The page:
A: As a candidate for state delegate, I am concerned with issues beneficial not only to Maryland, but also to Prince George's County. First is the requirement of a vital two-party system. Without it, we suffer abuse of power and self-enrichment at both state and local levels. Second, we continue to graduate functional illiterates from our schools, requiring teachers to "teach to the test"; burdening them with ever-increasing duties and paperwork; and, most reprehensibly, requiring inflated grades to pass almost everyone. It's a system bound to fail and take our children with it. Third, the "Outer Beltway" must be stopped. It will emerge as nothing but a truck route for out-of-state traffic, destroying neighborhoods, upsetting ecological balances and bringing dangerous truck accidents into unspoiled areas. Why do politicians continue to offer nothing but taxes and unbridled growth? Why not consider innovative mass transportation, such as light rail lines? New thinking is imperative for our state and county.
John Mitchell Brown (R)
12601 Westover Ct., Upper Marlboro
President, Michael Brown Analytics Inc.; Realtor; retired Army major general, 1955-88; awarded, Distinguished Service Medal, Bronze Star for ground combat in Vietnam; budget, management and efficiency consultant; people's advocate; experienced military liaison with Congress and state and local governments; member, Masons, American Legion, Veterans of Foreign Wars; community activist in Prince George's County and metropolitan area; BS, West Point; MBA, Syracuse University; member, National Association of Retired Federal Employees; married, with four children.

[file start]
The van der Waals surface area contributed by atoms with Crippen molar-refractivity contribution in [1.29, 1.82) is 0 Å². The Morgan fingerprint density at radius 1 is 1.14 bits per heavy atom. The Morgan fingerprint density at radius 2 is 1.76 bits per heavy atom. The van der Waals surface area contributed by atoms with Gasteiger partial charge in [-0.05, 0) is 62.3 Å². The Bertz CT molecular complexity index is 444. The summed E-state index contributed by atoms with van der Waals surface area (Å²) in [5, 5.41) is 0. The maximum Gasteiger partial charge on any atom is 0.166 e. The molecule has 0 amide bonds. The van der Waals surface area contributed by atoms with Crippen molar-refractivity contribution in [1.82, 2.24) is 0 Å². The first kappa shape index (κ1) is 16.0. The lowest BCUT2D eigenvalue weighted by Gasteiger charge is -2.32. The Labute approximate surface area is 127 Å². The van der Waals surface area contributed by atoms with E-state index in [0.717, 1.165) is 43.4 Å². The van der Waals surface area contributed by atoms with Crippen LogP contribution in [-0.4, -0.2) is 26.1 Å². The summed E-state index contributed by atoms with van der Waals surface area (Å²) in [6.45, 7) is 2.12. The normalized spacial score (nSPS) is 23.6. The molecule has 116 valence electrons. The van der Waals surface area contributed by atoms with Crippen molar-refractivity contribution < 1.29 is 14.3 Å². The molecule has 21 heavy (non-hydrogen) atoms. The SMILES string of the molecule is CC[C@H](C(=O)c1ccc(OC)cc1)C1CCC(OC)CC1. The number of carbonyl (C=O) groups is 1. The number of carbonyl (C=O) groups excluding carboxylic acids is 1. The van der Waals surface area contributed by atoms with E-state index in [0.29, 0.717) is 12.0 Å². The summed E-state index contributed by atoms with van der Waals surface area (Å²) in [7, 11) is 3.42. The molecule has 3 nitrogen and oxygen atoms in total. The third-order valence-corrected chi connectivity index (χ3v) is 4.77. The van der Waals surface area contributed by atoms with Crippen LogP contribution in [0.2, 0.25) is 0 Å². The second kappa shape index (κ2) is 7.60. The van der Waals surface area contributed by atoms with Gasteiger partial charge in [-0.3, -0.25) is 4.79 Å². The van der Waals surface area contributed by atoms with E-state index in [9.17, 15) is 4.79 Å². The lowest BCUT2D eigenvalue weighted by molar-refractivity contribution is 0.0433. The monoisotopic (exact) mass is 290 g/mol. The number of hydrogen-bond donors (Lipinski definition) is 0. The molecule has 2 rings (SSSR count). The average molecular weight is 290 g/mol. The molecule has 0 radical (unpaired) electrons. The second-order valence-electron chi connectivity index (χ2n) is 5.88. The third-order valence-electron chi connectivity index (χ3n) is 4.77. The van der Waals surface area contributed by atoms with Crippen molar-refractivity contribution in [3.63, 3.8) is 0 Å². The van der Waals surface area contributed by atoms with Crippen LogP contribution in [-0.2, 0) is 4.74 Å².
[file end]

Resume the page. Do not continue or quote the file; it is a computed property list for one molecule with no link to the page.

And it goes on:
A: I have deep roots in the local constituency and my primary focus will be representing local interests. There is a need to balance specific needs to statewide interests. My approach can best be described by addressing specific important issues. Drug use is threatening a whole generation of young people and more than 60 percent of committed crimes are directly attributable to drugs. I would fight for funds to fight drugs, statewide. I would push hard to raise pay of police and firefighters who protect us every day. As a member of the Metropolitan Education Coalition, I have a strong interest in education. Teacher pay must be raised, per-pupil spending must be increased, bureaucracy must be reduced. Real estate transfer taxes must be reduced in Prince George's County. Infrastructure (roads and transportation) in southern Prince George's County must be improved. Tax relief for the elderly must be provided. Senior citizen and retiree benefits must be protected. I would be responsive to the constituents.